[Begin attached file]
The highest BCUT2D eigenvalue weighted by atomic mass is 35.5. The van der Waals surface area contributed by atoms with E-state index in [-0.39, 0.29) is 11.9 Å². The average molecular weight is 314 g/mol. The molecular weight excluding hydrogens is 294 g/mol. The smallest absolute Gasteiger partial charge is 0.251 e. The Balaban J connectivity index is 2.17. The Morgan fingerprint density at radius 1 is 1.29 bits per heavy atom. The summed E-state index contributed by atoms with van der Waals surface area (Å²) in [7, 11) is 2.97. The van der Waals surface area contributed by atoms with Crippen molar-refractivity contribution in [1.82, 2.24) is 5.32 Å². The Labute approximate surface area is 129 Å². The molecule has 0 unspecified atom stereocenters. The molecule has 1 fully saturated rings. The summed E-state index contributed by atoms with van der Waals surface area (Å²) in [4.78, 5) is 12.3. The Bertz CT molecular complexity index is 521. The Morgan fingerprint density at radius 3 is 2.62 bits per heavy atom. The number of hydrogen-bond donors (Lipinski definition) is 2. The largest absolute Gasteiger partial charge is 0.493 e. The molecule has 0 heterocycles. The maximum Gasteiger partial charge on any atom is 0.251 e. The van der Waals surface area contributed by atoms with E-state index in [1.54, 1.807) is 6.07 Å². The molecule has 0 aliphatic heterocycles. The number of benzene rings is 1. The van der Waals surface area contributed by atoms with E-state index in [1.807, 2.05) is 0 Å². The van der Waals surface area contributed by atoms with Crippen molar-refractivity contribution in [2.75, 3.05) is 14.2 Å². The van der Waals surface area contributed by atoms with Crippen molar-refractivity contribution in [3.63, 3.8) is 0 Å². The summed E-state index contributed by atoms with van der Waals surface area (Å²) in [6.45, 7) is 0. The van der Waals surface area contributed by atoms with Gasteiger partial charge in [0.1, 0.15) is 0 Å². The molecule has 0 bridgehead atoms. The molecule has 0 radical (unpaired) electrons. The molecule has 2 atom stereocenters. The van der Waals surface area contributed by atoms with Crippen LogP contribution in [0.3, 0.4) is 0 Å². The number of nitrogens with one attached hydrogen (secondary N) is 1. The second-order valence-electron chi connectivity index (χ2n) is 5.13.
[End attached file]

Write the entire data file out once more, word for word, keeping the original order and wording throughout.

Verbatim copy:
The highest BCUT2D eigenvalue weighted by atomic mass is 35.5. The van der Waals surface area contributed by atoms with E-state index in [-0.39, 0.29) is 11.9 Å². The average molecular weight is 314 g/mol. The molecular weight excluding hydrogens is 294 g/mol. The smallest absolute Gasteiger partial charge is 0.251 e. The Balaban J connectivity index is 2.17. The Morgan fingerprint density at radius 1 is 1.29 bits per heavy atom. The summed E-state index contributed by atoms with van der Waals surface area (Å²) in [7, 11) is 2.97. The van der Waals surface area contributed by atoms with Crippen molar-refractivity contribution in [1.82, 2.24) is 5.32 Å². The Labute approximate surface area is 129 Å². The molecule has 0 unspecified atom stereocenters. The molecule has 1 fully saturated rings. The summed E-state index contributed by atoms with van der Waals surface area (Å²) in [4.78, 5) is 12.3. The Bertz CT molecular complexity index is 521. The Morgan fingerprint density at radius 3 is 2.62 bits per heavy atom. The number of hydrogen-bond donors (Lipinski definition) is 2. The largest absolute Gasteiger partial charge is 0.493 e. The molecule has 0 heterocycles. The maximum Gasteiger partial charge on any atom is 0.251 e. The van der Waals surface area contributed by atoms with E-state index in [1.54, 1.807) is 6.07 Å². The molecule has 0 aliphatic heterocycles. The number of benzene rings is 1. The van der Waals surface area contributed by atoms with E-state index in [1.807, 2.05) is 0 Å². The van der Waals surface area contributed by atoms with Crippen molar-refractivity contribution in [2.75, 3.05) is 14.2 Å². The van der Waals surface area contributed by atoms with Crippen molar-refractivity contribution in [3.63, 3.8) is 0 Å². The summed E-state index contributed by atoms with van der Waals surface area (Å²) in [6.45, 7) is 0. The van der Waals surface area contributed by atoms with Gasteiger partial charge in [0.1, 0.15) is 0 Å². The molecule has 0 bridgehead atoms. The molecule has 0 radical (unpaired) electrons. The molecule has 2 atom stereocenters. The van der Waals surface area contributed by atoms with Crippen LogP contribution in [0.3, 0.4) is 0 Å². The number of nitrogens with one attached hydrogen (secondary N) is 1. The second-order valence-electron chi connectivity index (χ2n) is 5.13.